The U.S. Supreme Court has heard opening arguments in a workplace religious discrimination case that examines whether a clothing store can refuse to hire a young woman for wearing the headscarf she says is a symbol of her Muslim faith. Katherine Gypson reports from the Supreme Court.
Video

Video US Supreme Court Hears Hijab Discrimination Case

The U.S. Supreme Court has heard opening arguments in a workplace religious discrimination case that examines whether a clothing store can refuse to hire a young woman for wearing the headscarf she says is a symbol of her Muslim faith. Katherine Gypson reports from the Supreme Court.
Video

Video Falling Gas Prices Hurt Nascent Illinois Hydraulic Fracturing Industry

Falling oil prices are helping consumers purchase cheaper petroleum at the pump. But that’s made hydraulic fracturing or “fracking” less economically viable for the companies in the United States invested in the process. VOA’s Kane Farabaugh reports on one Midwestern town that was hoping to change its fortunes by cashing in on the next big U.S. oil boom.
Video

Video Fighting in Sudan's South Kordofan Fuels Mass Displacement

Heavy fighting in Sudan's South Kordofan state is causing hundreds of thousands to flee into uncertain conditions. Local aid organizations estimate as many as 400,000 civilians have been internally displaced since the conflict began more than three years ago, while another 250,000 have fled across the border to refugee camps in South Sudan. VOA's Adam Bailes reports.
Video

Video Lao Dam Project Runs Into Opposition

A Lao dam project on a section of the Mekong River is drawing opposition from local fishermen, international environmental groups and neighboring countries. VOA's Say Mony visited the region to investigate the concerns. Colin Lovett narrates.
Video

Video A Filmmaker Discovers Her Biracial Identity in "Little White Lie

Lacey Schwartz grew up in an upper middle-class Jewish family, in a town in upstate New York where almost everyone she knew was white. She assumed that she was, as well. Her recent documentary, Little White Lie, tells the story of how she uncovered the secret of her true racial background. VOA’s Carolyn Weaver has more on the film.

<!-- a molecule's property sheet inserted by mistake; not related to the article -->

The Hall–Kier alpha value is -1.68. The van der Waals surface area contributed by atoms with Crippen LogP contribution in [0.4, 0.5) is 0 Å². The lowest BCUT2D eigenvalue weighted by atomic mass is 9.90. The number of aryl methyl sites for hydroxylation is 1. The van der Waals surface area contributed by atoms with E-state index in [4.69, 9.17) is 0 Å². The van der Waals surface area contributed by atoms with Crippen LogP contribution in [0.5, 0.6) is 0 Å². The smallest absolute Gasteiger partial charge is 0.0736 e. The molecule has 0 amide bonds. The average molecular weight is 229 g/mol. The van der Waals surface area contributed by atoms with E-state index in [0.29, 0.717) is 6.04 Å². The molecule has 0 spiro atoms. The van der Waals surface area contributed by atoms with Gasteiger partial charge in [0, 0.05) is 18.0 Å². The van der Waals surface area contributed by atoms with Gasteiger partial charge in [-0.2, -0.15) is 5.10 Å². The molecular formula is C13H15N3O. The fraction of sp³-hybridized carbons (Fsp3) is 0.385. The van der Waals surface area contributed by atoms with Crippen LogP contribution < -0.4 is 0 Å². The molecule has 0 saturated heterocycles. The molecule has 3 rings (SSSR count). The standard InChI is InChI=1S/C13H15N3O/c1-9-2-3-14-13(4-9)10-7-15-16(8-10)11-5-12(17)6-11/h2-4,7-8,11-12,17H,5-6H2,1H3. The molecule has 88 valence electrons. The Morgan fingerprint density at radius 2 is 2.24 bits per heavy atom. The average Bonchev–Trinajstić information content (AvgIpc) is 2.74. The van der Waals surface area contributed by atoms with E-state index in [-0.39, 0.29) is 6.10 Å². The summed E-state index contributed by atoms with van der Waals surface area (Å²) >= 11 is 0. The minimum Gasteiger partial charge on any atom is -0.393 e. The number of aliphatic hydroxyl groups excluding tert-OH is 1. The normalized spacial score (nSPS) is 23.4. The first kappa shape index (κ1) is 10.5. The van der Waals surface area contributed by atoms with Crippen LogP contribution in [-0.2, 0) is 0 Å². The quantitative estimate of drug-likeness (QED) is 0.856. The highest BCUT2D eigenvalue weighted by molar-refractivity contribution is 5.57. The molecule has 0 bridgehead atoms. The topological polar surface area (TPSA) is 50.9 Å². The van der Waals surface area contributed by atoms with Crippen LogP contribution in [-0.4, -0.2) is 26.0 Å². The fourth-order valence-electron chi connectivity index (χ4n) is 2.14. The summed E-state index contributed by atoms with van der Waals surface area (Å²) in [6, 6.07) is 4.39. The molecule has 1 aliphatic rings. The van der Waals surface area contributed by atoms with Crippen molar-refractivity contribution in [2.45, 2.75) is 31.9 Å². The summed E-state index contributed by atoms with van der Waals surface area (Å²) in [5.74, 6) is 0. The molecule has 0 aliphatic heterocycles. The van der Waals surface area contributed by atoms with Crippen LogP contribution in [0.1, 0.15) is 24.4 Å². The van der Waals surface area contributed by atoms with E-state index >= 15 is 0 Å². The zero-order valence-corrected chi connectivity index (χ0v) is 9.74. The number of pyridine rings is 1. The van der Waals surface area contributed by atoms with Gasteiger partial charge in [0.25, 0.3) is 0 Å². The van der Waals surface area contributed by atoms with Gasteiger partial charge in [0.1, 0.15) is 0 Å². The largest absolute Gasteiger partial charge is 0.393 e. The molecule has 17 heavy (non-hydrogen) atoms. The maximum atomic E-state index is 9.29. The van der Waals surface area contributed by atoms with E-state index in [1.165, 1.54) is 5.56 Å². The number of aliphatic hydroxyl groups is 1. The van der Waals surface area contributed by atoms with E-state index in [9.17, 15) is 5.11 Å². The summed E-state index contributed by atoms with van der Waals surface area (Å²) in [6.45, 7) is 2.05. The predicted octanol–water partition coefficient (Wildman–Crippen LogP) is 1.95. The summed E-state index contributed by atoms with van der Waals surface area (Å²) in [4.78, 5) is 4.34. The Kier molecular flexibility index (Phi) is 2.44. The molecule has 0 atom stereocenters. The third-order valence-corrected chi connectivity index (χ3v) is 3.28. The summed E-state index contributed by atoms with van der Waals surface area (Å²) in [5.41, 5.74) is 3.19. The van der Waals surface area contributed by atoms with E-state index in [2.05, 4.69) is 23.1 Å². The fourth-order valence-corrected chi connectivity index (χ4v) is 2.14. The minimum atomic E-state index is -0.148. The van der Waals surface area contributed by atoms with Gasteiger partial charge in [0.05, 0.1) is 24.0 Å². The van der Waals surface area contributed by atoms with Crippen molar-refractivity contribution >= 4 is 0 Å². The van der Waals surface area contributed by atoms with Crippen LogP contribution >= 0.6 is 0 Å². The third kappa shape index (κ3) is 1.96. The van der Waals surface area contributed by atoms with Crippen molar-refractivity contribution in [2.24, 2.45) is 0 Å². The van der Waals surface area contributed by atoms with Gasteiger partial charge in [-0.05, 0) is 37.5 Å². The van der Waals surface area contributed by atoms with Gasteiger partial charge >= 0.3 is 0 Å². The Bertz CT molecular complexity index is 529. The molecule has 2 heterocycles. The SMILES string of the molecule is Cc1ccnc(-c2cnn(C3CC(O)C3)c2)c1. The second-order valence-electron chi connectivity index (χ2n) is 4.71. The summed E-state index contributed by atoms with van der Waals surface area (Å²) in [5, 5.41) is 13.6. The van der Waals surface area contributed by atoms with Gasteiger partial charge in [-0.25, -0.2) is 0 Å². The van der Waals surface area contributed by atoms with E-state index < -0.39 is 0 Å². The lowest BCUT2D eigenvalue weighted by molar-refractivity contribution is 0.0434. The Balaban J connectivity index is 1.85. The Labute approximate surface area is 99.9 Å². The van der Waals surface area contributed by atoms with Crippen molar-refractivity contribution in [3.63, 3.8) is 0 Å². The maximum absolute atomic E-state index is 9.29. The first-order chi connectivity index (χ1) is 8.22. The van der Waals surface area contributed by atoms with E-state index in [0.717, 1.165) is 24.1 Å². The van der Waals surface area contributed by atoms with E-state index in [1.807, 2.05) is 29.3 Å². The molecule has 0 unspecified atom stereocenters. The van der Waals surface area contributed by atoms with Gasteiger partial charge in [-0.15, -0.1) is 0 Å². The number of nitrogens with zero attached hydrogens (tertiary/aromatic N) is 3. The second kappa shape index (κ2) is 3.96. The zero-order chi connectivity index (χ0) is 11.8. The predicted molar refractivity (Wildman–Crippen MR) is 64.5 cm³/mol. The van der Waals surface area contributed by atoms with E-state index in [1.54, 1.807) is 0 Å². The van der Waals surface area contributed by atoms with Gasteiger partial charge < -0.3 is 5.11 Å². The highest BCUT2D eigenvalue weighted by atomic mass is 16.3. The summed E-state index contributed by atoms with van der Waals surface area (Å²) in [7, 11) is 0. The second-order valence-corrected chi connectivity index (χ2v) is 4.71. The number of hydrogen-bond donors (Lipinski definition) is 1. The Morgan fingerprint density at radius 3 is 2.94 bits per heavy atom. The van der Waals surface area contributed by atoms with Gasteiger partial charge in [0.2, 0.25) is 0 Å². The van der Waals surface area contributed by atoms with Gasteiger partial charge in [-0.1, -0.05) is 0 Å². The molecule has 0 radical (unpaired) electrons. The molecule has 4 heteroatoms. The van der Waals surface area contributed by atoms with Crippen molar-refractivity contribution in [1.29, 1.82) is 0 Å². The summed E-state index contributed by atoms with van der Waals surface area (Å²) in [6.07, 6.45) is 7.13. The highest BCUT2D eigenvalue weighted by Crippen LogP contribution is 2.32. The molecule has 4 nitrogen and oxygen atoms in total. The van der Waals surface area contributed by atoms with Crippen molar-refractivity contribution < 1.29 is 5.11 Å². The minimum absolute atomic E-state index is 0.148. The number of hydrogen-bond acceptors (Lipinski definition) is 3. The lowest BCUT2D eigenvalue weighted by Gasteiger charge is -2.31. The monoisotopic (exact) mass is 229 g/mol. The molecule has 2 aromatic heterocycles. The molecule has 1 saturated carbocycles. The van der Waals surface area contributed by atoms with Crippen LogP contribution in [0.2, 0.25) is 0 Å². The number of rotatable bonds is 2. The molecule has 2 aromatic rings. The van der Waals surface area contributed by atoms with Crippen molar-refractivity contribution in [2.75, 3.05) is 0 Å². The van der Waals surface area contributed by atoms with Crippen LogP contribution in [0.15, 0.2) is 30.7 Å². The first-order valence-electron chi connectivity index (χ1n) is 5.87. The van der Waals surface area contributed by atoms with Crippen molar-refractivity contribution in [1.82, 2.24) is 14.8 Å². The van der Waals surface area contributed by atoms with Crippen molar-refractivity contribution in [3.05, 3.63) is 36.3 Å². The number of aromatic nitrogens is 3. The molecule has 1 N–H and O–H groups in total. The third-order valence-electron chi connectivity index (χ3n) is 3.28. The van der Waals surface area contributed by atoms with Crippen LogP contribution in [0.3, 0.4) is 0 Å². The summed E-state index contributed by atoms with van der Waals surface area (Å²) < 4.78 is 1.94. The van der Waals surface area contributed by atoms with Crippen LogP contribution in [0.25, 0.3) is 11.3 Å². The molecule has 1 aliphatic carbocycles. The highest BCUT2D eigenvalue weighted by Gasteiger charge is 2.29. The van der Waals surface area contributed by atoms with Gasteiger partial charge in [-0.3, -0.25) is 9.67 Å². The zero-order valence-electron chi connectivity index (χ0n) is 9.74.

Video

Video Deep Under Antarctic Ice Sheet, Life!

With the end of summer in the Southern hemisphere, the Antarctic research season is over. Scientists from Northern Illinois University are back in their laboratory after a 3-month expedition on the Ross Ice Shelf, the world’s largest floating ice sheet. As VOA’s Rosanne Skirble reports, they hope to find clues to explain the dynamics of the rapidly melting ice and its impact on sea level rise.
Video

Video US-Cuba Normalization Talks Resume Friday

Negotiations aimed at normalizing diplomatic relations between the U.S. and Cuba resume Friday. On the table: lifting a half-century trade embargo and easing banking and travel restrictions. There's opposition in Congress, but some analysts say there may be sufficient political and economic incentives in both nations for a potential breakthrough this year. VOA's Mil Arcega reports.
Video

Video Pakistan's Deadline For SIM Registration Has Cellphone Users Scrambling

Pakistani cell phone users have until midnight Thursday to register their SIM cards, or their service will be cut off. While some privacy experts worry about government intrusion, many Pakistanis are just worried about keeping their phone lines open. VOA Deewa reporter Arshad Muhmand has more from Peshawar.
Video

Video Myanmar Warns Factory Workers to End Strikes

Outside Myanmar's main city Yangon, thousands of workers walked off their jobs earlier this month demanding a doubling of their wages, pay raises after a year and input from labor unions on industrial regulations. Since Friday, the standoff has grown more tense as police moved in to disrupt the sit-ins, resulting in clashes that injured people from both sides. VOA correspondent Steve Herman visited industrial zones which have become a focus of Myanmar's fledgling workers rights movement.
Video

Video Oscar Winners Do More Than Thank the Academy

The Academy Awards presentation is Hollywood’s night to reward the best movies from the previous year. It’s typically a lot of glitter, a lot of thank you’s, a lot of speeches. But many of this year’s speeches carried messages beyond the thank you's. VOA’s Carolyn Presutti takes a look.

All About America

Circumventing Censorship

An Internet Primer for Healthy Web Habits

As surveillance and censoring technologies advance, so, too, do new tools for your computer or mobile device that help protect your privacy and break through Internet censorship.
More